Both months are examples of "adding back" – supplementing the survey data with additional employment – because the seasonal effects are negative. In these cases, less employment is expected in the reference month because of past seasonal patterns, so employment has to be added back in to make the data comparable from month to month. For other months, the reverse could apply—because the seasonal factors are positive. In these months, more employees are expected to be working than in the hypothetical average month, so seasonal adjustment removes some employment from the unadjusted data to put these months (in statistical terms) on an equal footing with other months during the year.
2. How do seasonal patterns affect the interpretation of month-to-month changes?
The interpretation of month-to-month changes can be complex because it involves some of the more technical aspects of the data modelling used in seasonal adjustment routines. Seasonal patterns can be modelled "additively" or "multiplicatively". If seasonal patterns are modelled as additive, the extent to which month-to-month changes in employment are being influenced by changes in the seasonal effects can be examined in a fairly straightforward fashion.
To see this, consider again the hypothetical employment data used in the example in question 11. Seasonally adjusted employment fell from 7,200 in month 1 to 6,800 in month 2, a net decline of 400 workers.
This is different from the unadjusted change calculated directly from the survey data. The unadjusted estimate fell from 6,200 in month 1 to 5,400 in month 2, a net decline of 800 workers, or twice the decline in the seasonally adjusted data.
What accounts for the large difference in these two estimates? As noted above, both months had negative seasonal effects. This means that, in view of past patterns of seasonality, lower industry employment is expected in each of the two months when compared with an annual generic monthly average. But the negative seasonal effect in the second month was larger in absolute terms, by some 400 workers. While about 1,000 workers were added to the raw survey data in month 1 to obtain the seasonally adjusted estimate, some 1,400 workers were added back in month 2.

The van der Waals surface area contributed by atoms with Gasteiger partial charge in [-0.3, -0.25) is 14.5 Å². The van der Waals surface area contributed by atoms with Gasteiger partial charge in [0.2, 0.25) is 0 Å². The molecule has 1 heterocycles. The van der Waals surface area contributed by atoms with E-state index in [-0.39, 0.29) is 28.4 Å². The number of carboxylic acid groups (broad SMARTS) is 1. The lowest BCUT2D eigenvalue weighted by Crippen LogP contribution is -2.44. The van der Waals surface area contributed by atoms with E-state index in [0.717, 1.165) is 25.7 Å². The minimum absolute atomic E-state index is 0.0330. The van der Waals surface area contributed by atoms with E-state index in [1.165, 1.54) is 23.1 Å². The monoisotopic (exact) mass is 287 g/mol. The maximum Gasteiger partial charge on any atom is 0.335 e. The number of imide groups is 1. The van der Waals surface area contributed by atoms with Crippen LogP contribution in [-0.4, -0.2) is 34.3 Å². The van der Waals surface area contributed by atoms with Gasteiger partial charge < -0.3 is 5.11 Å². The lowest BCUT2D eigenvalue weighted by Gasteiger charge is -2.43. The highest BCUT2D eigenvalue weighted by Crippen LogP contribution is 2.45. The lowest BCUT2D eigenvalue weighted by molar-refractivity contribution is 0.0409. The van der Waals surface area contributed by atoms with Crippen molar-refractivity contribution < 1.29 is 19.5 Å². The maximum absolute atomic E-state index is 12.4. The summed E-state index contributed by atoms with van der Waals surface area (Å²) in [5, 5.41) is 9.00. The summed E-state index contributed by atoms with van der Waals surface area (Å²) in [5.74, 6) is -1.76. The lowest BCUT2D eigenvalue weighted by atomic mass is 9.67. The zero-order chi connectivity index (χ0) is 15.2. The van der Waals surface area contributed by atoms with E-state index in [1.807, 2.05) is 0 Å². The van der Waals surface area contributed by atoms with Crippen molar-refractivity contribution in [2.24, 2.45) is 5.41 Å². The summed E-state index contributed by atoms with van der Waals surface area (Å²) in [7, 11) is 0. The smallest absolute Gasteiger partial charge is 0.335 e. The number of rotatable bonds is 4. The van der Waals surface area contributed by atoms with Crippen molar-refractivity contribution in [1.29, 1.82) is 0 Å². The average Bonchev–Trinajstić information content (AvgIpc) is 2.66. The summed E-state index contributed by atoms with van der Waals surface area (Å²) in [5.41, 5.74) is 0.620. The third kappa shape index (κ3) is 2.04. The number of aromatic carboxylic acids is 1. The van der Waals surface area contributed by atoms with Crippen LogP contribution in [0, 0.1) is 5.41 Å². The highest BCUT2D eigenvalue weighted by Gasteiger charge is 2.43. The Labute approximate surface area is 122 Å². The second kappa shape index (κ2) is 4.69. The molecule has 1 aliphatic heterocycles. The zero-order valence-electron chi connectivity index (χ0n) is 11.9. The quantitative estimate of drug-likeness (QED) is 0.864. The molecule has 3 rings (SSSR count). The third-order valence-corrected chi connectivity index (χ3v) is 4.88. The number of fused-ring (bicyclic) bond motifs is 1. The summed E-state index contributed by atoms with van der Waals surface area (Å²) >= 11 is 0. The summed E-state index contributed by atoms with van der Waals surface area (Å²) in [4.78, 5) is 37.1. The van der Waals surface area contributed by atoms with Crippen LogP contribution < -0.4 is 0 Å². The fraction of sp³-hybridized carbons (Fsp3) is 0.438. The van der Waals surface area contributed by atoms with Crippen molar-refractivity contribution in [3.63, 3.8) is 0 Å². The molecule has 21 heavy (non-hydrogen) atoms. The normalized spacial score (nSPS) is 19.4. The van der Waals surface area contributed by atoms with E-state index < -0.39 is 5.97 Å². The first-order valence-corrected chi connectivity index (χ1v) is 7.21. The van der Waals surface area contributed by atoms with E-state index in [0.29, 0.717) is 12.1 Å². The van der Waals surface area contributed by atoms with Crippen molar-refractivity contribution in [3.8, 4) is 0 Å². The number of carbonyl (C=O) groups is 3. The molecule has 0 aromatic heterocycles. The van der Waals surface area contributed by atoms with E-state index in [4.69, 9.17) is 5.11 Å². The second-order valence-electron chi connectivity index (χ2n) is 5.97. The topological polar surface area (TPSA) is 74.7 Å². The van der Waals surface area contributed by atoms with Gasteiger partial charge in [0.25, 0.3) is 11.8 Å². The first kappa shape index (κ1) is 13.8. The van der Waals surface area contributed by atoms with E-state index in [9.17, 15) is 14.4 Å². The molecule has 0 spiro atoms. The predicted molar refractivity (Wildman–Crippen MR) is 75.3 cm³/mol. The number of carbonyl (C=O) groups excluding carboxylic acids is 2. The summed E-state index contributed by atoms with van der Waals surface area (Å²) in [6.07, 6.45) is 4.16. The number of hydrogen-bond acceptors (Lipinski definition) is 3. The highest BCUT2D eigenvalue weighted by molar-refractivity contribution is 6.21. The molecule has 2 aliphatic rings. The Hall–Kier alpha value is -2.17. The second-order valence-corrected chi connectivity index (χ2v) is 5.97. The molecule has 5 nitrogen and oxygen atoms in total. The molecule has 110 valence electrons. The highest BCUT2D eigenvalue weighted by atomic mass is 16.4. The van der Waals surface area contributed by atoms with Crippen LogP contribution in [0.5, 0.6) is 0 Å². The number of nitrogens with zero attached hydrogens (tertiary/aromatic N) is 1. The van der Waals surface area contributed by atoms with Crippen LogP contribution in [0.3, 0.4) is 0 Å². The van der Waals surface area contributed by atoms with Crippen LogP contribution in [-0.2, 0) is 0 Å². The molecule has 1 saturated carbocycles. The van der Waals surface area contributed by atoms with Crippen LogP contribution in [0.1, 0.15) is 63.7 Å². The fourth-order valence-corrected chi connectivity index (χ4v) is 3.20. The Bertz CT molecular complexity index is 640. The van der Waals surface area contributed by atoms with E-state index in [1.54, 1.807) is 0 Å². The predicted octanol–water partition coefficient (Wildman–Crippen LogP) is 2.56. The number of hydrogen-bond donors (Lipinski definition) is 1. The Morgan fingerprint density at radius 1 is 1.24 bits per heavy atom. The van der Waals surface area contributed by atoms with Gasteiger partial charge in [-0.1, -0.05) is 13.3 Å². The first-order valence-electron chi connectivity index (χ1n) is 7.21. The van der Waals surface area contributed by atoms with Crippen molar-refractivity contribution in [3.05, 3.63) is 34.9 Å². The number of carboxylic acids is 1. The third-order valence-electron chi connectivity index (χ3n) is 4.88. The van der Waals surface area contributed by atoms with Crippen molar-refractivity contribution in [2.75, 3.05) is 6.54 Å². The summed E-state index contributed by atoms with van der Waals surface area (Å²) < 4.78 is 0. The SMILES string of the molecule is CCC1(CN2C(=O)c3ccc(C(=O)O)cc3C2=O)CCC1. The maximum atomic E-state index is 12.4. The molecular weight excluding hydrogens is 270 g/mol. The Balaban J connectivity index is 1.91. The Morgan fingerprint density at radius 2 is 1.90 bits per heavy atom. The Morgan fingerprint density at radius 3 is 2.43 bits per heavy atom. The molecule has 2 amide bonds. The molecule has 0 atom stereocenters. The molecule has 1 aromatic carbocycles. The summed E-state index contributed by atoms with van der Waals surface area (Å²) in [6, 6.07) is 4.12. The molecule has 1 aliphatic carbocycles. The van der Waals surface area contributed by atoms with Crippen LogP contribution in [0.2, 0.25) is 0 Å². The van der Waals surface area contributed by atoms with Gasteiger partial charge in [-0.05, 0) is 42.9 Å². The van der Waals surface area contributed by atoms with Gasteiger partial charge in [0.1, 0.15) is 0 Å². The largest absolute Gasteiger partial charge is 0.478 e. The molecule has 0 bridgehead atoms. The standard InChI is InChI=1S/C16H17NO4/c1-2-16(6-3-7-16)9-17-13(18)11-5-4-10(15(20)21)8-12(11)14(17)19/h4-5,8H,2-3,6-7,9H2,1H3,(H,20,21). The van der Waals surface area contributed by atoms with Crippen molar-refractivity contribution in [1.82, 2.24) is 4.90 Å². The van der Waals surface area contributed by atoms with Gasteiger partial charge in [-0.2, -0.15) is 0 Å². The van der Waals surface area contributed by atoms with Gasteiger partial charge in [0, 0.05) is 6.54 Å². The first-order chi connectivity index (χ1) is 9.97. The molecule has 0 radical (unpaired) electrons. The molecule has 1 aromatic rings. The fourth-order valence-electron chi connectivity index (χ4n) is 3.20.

Numerically, about 40% of this reduction in the seasonally adjusted estimate can be attributed to changes in the trend-cycle. The remaining 60% is due to the irregular component.
3. Which estimate—seasonally adjusted or raw—is "correct"?
Both estimates are correct, as both derive from legitimate statistical processes. The choice of one over the other depends on the purpose of the analysis.
If users are interested in estimates of the actual level of industry employment in a particular period (the number of people working), or in the period-to-period changes in these actual employment levels, these estimates can be obtained directly from surveys without any seasonal adjustment.
A problem arises when trying to use these unadjusted data to interpret changes in economic conditions. The raw data reflect the combined effect of all components that contributed to the observed level of employment in a monthly or quarterly period. This includes the trend-cycle, the seasonal effects, the other calendar effects and the irregular component. In the example in question 11, it is correct to say that industry employment declined by 800 workers from month 1 to month 2— the decline tabulated directly from the raw data. But it is less appropriate to attribute this decline to specific factors, such cyclical downturns, while ignoring the potential influence of other components, such as routine changes in seasonal hiring patterns, which also contribute to changes in the raw data.
The key point is that the choice between seasonally adjusted and raw data is context-driven. It depends on the issue that the data are attempting to inform, and whether period-to-period movements in these data that derive from seasonal influences are relevant to that issue.
4. How do I interpret seasonally adjusted data when an industry is undergoing structural change?
This question relates to the reliability of seasonally adjusted data. Two points warrant emphasis:
- Seasonal effects reflect typical movements in time series data due to established seasonal patterns;